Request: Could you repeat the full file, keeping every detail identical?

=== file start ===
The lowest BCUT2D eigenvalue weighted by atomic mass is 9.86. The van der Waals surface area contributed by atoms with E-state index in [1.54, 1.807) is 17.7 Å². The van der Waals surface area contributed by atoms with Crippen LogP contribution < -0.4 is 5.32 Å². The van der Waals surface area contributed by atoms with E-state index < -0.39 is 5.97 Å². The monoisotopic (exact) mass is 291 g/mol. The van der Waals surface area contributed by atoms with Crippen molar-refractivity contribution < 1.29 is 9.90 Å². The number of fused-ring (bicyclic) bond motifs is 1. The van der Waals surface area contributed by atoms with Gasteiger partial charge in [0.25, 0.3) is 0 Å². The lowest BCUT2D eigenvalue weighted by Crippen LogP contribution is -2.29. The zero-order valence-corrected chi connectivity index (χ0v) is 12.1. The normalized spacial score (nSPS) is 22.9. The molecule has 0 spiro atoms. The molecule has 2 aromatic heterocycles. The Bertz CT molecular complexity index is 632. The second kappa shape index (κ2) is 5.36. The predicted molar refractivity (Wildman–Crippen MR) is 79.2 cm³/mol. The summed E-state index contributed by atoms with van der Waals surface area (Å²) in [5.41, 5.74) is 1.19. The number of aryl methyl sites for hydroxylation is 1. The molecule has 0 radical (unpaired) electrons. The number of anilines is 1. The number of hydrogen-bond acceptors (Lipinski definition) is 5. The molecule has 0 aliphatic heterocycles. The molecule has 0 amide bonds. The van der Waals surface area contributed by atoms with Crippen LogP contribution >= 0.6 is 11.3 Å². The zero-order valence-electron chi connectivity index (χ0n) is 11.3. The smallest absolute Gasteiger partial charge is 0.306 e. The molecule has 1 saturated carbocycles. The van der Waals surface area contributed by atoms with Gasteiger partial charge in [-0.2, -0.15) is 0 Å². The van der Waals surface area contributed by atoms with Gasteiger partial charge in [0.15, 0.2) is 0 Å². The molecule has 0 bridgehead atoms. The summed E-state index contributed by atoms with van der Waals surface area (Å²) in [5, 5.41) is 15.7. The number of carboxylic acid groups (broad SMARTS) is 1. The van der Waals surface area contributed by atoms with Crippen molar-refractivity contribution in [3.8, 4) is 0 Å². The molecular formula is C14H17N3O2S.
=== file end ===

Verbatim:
The lowest BCUT2D eigenvalue weighted by atomic mass is 9.86. The van der Waals surface area contributed by atoms with E-state index in [1.54, 1.807) is 17.7 Å². The van der Waals surface area contributed by atoms with Crippen LogP contribution < -0.4 is 5.32 Å². The van der Waals surface area contributed by atoms with E-state index < -0.39 is 5.97 Å². The monoisotopic (exact) mass is 291 g/mol. The van der Waals surface area contributed by atoms with Crippen molar-refractivity contribution < 1.29 is 9.90 Å². The number of fused-ring (bicyclic) bond motifs is 1. The van der Waals surface area contributed by atoms with Gasteiger partial charge in [0.25, 0.3) is 0 Å². The lowest BCUT2D eigenvalue weighted by Crippen LogP contribution is -2.29. The zero-order valence-corrected chi connectivity index (χ0v) is 12.1. The normalized spacial score (nSPS) is 22.9. The molecule has 0 spiro atoms. The molecule has 2 aromatic heterocycles. The Bertz CT molecular complexity index is 632. The second kappa shape index (κ2) is 5.36. The predicted molar refractivity (Wildman–Crippen MR) is 79.2 cm³/mol. The summed E-state index contributed by atoms with van der Waals surface area (Å²) in [5.41, 5.74) is 1.19. The number of aryl methyl sites for hydroxylation is 1. The molecule has 0 radical (unpaired) electrons. The number of anilines is 1. The number of hydrogen-bond acceptors (Lipinski definition) is 5. The molecule has 0 aliphatic heterocycles. The molecule has 0 amide bonds. The van der Waals surface area contributed by atoms with Crippen LogP contribution >= 0.6 is 11.3 Å². The zero-order valence-electron chi connectivity index (χ0n) is 11.3. The smallest absolute Gasteiger partial charge is 0.306 e. The molecule has 1 saturated carbocycles. The van der Waals surface area contributed by atoms with Gasteiger partial charge in [-0.2, -0.15) is 0 Å². The van der Waals surface area contributed by atoms with Gasteiger partial charge in [0.15, 0.2) is 0 Å². The molecule has 0 bridgehead atoms. The summed E-state index contributed by atoms with van der Waals surface area (Å²) in [5, 5.41) is 15.7. The number of carboxylic acid groups (broad SMARTS) is 1. The van der Waals surface area contributed by atoms with Crippen molar-refractivity contribution in [3.8, 4) is 0 Å². The molecular formula is C14H17N3O2S.